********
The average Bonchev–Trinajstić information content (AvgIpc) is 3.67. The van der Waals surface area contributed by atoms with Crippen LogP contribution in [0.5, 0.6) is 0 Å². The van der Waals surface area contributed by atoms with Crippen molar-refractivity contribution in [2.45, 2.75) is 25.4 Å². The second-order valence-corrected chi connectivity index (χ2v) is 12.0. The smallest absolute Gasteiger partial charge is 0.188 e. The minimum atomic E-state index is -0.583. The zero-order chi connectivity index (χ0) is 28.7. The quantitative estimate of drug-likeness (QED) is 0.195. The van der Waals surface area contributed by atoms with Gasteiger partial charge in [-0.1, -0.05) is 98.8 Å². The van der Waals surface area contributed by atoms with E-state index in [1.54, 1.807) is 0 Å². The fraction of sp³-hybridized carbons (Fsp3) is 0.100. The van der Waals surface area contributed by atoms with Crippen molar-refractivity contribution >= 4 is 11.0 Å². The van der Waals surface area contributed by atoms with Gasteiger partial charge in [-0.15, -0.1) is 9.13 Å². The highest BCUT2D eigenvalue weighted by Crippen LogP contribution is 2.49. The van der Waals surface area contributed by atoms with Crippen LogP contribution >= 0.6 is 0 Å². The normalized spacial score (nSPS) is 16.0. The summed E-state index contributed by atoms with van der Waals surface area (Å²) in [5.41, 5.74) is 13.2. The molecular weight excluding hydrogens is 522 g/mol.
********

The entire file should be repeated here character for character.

The average Bonchev–Trinajstić information content (AvgIpc) is 3.67. The van der Waals surface area contributed by atoms with Crippen LogP contribution in [0.5, 0.6) is 0 Å². The van der Waals surface area contributed by atoms with Crippen molar-refractivity contribution in [2.45, 2.75) is 25.4 Å². The second-order valence-corrected chi connectivity index (χ2v) is 12.0. The smallest absolute Gasteiger partial charge is 0.188 e. The minimum atomic E-state index is -0.583. The zero-order chi connectivity index (χ0) is 28.7. The quantitative estimate of drug-likeness (QED) is 0.195. The van der Waals surface area contributed by atoms with Gasteiger partial charge in [-0.1, -0.05) is 98.8 Å². The van der Waals surface area contributed by atoms with E-state index in [1.54, 1.807) is 0 Å². The fraction of sp³-hybridized carbons (Fsp3) is 0.100. The van der Waals surface area contributed by atoms with Crippen molar-refractivity contribution >= 4 is 11.0 Å². The van der Waals surface area contributed by atoms with Gasteiger partial charge in [-0.15, -0.1) is 9.13 Å². The highest BCUT2D eigenvalue weighted by Crippen LogP contribution is 2.49. The van der Waals surface area contributed by atoms with Crippen LogP contribution >= 0.6 is 0 Å². The normalized spacial score (nSPS) is 16.0. The summed E-state index contributed by atoms with van der Waals surface area (Å²) in [5.41, 5.74) is 13.2. The molecular weight excluding hydrogens is 522 g/mol.